This article is 100% Guaranteed Spoiler Free! We’ll have a much more intensive review that will compile the take of several members of What’s A Geek in the near future. THAT one is going to have spoilers.
I’m writing this review for two reasons: to fangirl, and to assure anyone who’s been sitting on the fence about watching Captain America: Civil War that the movie is worth it. Disney Philippines was kind enough to extend invites to an advanced screening at SM Cinemas to Earl, who then tapped What’s a Geek for a reviewer. So, here we are.
Let’s save the smart stuff for later. It was every Marvel fan’s dream to see a Civil War movie happen. For the past few years, the build-up through Marvel’s movies have been positively agonizing for many of us, and viewers from all ends have been snapping up article after article, following interviews, dissecting trailers with surgical care, furiously debating the possibilities laid out between us. Movie goes have patiently waited, each and every time, for Marvel’s famous mid or end-credit scenes, hoping for any sort of hint at how things for the NEXT installment in the cinematic universe were going to go. Given all of that, I’m pretty sure millions of ovaries exploded the day the news was announced.
We all knew in our geeky hearts that doing a Civil War movie along the same magnitude of what was achieved within the comicverse was impossible. What the Russos attempted to do, then, was provide as similar of an experience and in-depth exploration of the central conflict of the arc as they could, tailored to narrative of the Marvel Cinematic Universe. Framing it within the Captain America line was the natural choice.
I’d say they succeeded. Civil War can be succinctly summed up as “YOU’RE TEARING THIS FAM APART, MAN!!!”, and Captain America: Civil War gives off that feeling really, really well. You have, in Cap, a good man whose experiences have only cemented his belief that being an Avenger means standing for the greater good against all odds and being free to do that good without anyone looking over their shoulders. You set your mind on saving as many as you can and making the calls, knowing full well that you’ll make mistakes and you won’t always succeed – but you have to try.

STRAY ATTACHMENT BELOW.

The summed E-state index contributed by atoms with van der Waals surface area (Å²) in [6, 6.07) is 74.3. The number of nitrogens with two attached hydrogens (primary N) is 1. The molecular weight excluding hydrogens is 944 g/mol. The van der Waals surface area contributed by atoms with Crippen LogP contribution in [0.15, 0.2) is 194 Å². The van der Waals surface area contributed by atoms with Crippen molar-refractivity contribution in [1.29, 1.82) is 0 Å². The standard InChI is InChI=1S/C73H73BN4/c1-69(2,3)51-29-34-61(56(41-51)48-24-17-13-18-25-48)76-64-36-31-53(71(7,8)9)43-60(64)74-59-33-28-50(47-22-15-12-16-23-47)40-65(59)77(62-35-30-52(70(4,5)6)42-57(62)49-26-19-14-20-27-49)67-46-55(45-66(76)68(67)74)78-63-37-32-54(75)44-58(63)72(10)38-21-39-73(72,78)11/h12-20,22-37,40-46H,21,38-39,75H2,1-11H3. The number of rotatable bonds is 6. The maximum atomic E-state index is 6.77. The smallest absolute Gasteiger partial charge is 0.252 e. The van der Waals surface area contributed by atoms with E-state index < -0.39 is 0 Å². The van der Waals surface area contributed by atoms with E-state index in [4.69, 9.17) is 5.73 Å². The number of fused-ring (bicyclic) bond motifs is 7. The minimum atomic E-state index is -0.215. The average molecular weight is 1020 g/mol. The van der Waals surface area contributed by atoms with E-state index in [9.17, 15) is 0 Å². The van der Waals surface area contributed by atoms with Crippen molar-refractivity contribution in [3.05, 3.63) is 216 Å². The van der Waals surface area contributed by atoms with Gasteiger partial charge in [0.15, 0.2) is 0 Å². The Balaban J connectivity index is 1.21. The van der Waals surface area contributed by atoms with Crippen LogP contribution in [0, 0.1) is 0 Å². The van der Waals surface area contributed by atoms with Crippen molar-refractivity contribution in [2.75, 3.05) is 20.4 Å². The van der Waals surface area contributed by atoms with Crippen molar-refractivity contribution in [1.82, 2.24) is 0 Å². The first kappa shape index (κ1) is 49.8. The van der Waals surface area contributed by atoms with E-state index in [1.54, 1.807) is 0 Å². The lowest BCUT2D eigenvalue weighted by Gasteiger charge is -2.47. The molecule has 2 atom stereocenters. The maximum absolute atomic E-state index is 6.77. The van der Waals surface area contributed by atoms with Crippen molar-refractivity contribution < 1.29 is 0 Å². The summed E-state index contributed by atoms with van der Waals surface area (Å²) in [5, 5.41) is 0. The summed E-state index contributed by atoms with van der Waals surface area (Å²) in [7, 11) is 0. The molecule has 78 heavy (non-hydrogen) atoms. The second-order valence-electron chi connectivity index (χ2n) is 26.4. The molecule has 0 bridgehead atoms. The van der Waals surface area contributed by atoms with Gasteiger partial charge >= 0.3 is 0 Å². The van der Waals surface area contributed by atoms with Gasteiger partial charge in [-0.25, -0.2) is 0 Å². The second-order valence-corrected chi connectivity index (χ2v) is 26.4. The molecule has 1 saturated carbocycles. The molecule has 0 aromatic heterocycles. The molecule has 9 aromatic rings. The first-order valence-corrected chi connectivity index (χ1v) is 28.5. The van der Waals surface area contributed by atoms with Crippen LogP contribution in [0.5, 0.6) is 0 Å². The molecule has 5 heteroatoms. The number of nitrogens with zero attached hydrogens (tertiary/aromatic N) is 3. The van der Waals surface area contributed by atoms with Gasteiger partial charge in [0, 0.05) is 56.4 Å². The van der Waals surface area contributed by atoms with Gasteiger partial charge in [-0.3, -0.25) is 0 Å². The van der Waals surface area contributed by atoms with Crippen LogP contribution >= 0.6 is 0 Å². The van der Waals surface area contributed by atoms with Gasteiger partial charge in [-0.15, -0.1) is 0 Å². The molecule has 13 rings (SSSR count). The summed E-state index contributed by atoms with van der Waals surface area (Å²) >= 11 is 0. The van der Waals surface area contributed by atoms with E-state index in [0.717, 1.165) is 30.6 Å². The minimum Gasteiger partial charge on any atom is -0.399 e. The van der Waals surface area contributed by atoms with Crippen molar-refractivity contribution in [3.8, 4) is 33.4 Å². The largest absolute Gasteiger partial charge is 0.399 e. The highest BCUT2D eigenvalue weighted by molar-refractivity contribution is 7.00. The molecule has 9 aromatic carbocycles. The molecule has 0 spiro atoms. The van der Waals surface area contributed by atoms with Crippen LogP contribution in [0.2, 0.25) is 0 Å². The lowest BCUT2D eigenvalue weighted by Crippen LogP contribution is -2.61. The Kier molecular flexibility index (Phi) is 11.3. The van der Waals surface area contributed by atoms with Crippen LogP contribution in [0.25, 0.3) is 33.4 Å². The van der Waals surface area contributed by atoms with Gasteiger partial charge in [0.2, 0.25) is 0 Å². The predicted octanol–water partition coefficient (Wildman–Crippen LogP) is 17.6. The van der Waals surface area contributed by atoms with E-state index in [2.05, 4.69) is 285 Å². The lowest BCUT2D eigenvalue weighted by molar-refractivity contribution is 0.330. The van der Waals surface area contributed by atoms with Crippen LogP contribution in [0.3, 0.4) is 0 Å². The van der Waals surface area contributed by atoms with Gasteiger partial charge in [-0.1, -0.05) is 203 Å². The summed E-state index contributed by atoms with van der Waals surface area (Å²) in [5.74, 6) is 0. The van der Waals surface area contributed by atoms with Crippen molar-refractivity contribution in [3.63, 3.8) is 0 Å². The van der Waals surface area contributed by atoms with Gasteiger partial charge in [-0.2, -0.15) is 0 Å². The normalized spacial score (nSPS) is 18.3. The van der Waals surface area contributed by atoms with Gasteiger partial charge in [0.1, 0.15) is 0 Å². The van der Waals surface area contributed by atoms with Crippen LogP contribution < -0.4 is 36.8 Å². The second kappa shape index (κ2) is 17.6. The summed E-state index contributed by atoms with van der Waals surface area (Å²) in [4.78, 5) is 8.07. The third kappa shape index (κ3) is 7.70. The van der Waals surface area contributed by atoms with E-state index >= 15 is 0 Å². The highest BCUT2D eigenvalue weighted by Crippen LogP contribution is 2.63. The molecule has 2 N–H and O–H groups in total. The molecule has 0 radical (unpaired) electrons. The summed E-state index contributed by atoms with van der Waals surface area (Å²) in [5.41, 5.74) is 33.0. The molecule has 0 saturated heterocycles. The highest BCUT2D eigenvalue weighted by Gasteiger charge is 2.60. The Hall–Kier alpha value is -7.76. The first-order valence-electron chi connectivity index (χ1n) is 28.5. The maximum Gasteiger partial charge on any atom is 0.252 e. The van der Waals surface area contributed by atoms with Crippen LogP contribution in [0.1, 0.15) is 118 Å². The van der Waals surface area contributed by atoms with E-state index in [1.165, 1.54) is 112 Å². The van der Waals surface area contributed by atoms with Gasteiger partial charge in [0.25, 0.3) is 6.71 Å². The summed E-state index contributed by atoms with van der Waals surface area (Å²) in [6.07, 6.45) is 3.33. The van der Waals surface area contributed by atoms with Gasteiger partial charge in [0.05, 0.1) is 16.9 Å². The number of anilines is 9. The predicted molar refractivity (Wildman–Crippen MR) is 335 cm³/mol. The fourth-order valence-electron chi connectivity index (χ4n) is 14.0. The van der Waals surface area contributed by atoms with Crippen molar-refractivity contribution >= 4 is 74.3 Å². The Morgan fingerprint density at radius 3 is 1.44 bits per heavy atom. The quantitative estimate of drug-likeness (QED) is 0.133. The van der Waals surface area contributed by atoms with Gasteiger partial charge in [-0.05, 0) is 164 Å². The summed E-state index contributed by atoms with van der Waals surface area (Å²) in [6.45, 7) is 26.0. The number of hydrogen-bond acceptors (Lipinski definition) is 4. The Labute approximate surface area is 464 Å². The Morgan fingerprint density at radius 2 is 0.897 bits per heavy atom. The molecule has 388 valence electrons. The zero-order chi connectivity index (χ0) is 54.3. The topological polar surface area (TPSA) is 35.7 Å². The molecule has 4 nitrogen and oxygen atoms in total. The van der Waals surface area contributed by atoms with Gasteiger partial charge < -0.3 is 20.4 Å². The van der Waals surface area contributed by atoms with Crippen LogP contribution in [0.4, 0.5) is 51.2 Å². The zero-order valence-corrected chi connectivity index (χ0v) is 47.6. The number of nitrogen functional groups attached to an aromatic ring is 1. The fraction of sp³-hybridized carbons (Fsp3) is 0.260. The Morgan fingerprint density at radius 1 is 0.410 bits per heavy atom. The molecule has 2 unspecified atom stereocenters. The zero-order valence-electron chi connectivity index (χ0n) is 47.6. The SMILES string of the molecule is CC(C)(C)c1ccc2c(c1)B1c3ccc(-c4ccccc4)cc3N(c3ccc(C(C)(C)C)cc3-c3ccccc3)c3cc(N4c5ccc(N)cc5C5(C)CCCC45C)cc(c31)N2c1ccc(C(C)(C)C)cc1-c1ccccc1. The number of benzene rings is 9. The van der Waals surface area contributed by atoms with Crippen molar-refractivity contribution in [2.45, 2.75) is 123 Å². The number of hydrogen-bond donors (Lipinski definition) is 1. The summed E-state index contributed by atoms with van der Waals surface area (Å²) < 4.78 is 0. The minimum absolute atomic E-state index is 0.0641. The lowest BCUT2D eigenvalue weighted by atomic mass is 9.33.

On the other hand, you have in Tony an equally good man whose experiences have shaken his resolve, and exposed the darker side of having so much power vested in people with real flaws. His ego and his sense of stewardship led to the creation of Ultron, leaving him scrambling left and right, finding any means to make amends. He’s made his calls, but it seems as though everything that has happened has convinced him that they were the wrong ones. If the hyper intelligent Iron Man can trip up this badly, doesn’t that mean that all super-powered or hyper-talented individuals need guidance?
So what happens when the two pillars of the Avengers find themselves at the crossroads, where the very people they swore to protect are questioning everything your place in the world? Shit Goes Down™, choreographed to a great musical score and full of A+ combat sequences.
On a final note, I still don’t know whether to praise the directors or beat them up for their smart and artful splicing of the trailers. Even after watching everything that they’ve given them, there were so many moments in Captain America: Civil War that I (or my heart) were not prepared for.
THE CRITICAL STUFF